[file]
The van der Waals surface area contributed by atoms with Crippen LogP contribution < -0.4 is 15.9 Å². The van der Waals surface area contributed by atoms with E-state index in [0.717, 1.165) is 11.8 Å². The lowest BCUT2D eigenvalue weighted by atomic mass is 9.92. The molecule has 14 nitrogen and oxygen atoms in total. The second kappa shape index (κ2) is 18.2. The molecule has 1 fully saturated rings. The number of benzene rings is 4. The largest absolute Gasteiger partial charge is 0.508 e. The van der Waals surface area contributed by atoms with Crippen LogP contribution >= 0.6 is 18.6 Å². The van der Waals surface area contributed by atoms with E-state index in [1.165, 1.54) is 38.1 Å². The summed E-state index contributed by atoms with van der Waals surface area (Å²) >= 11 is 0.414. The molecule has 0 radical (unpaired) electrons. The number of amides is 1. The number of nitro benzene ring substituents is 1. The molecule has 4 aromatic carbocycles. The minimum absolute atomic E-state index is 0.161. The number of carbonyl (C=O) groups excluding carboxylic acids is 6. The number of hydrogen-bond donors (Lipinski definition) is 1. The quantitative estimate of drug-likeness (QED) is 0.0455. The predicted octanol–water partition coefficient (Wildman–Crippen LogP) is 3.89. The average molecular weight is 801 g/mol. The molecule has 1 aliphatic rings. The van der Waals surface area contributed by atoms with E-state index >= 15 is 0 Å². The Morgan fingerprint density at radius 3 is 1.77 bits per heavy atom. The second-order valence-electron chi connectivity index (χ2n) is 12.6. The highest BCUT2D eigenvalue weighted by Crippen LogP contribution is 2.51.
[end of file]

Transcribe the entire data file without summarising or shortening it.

The van der Waals surface area contributed by atoms with Crippen LogP contribution < -0.4 is 15.9 Å². The van der Waals surface area contributed by atoms with E-state index in [0.717, 1.165) is 11.8 Å². The lowest BCUT2D eigenvalue weighted by atomic mass is 9.92. The molecule has 14 nitrogen and oxygen atoms in total. The second kappa shape index (κ2) is 18.2. The molecule has 1 fully saturated rings. The number of benzene rings is 4. The largest absolute Gasteiger partial charge is 0.508 e. The van der Waals surface area contributed by atoms with Crippen LogP contribution >= 0.6 is 18.6 Å². The van der Waals surface area contributed by atoms with E-state index in [1.165, 1.54) is 38.1 Å². The summed E-state index contributed by atoms with van der Waals surface area (Å²) >= 11 is 0.414. The molecule has 0 radical (unpaired) electrons. The number of amides is 1. The number of nitro benzene ring substituents is 1. The molecule has 4 aromatic carbocycles. The minimum absolute atomic E-state index is 0.161. The number of carbonyl (C=O) groups excluding carboxylic acids is 6. The number of hydrogen-bond donors (Lipinski definition) is 1. The quantitative estimate of drug-likeness (QED) is 0.0455. The predicted octanol–water partition coefficient (Wildman–Crippen LogP) is 3.89. The average molecular weight is 801 g/mol. The molecule has 1 aliphatic rings. The van der Waals surface area contributed by atoms with E-state index >= 15 is 0 Å². The Morgan fingerprint density at radius 3 is 1.77 bits per heavy atom. The second-order valence-electron chi connectivity index (χ2n) is 12.6. The highest BCUT2D eigenvalue weighted by Crippen LogP contribution is 2.51.